Weekly Miscellany IV: December 30, 2013–January 5, 2014
John Dewey, Art as Experience (1934)
Fyodor Dostoyevsky, The Brothers Karamazov (1880) FINISHED
Ralph Waldo Emerson, “The American Scholar” (1837) FINISHED
Michel Foucault, The Archaeology of Knowledge (1972)
Charles Frazier, Cold Mountain (1997)
Thomas Merton, New Seeds of Contemplation (1961)
Jose Manuel Prieto, Rex: A Novel (2009)
Robert C. Solomon, The Big Questions: A Short Introduction to Philosophy (2002)
Watch for the Light: Readings for Advent and Christmas (2001) FINISHED
Evelyn Waugh, Decline and Fall (1928) FINISHED
What do I really want? What am I really seeking?
Over time, the minute complexity of the problems that afflict one’s intellect and spirit begins to break down, and the entire region of the “unsolved” blurs into confusion. In this confusion, the answers grow more complex, but the questions begin to manifest in startling simplicity. If it feels at times that the edges of one’s map have begun to disintegrate, that the borders of ignorance where be only dragons draw ever closer to the heart of one’s philosophy, this contraction of knowledge is followed by a seeming expansion of spirit to incorporate not only those dragon-infested lands but the dragons themselves.
More prosaically, one is drawn from fearful awareness to acceptance. This acceptance is not passive. It does not incline one to stop questioning and seeking, but it is a happy and active embrace of mystery. I have realized the limitations of my intellect, the essential arrogance of ready pronouncements of understanding, and the importance of quiet, receptive contemplation. Macarius wrote, famously, “The heart is but a small vessel; and yet dragons and lions are there…. There also is God.” Rather than merely the best system of doctrine, I seek a living theology, whereby I might descend into the heart, discern Christ, and sanctify it for his purposes. I do not claim to possess the whole map, or claim that the distant mountains are no different from the molehills on either side; I rejoice in the shade of the trees around me, in the shadow of the dim majestic shapes that falls on me every morning, until I am able to ascend to those mountains.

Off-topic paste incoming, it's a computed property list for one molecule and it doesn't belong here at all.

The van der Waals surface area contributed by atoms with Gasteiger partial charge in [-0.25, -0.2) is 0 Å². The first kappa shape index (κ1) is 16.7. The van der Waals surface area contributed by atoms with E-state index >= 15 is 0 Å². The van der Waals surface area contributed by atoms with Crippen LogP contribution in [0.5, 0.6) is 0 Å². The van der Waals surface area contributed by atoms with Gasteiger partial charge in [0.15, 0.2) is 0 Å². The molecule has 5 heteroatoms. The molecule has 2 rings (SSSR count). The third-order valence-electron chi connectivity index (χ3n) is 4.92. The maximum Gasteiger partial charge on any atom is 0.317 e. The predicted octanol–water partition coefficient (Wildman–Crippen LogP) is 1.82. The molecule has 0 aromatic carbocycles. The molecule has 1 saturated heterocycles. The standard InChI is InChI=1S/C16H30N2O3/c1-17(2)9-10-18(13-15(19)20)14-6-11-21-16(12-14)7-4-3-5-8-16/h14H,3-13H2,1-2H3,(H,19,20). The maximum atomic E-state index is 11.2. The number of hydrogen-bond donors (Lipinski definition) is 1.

Given the near coextensivity of the sum of truth and my ignorance, it is necessary for me to intellectually reduce my spiritual questing to its essentials. Rather than fracturing my attention on hundreds of questions and conflicts, without knowing what end I have in mind; rather than wandering through the regions of a thousand philosophies, arbitrarily choosing between this table or that at which to sit and eat; it is necessary that I propose a fundamental question to direct my conduct. That question is, “What do I seek?”
My answer to this primal question is “Christ.” All else must be ordered that I may best discern him, follow after him, and become like to him.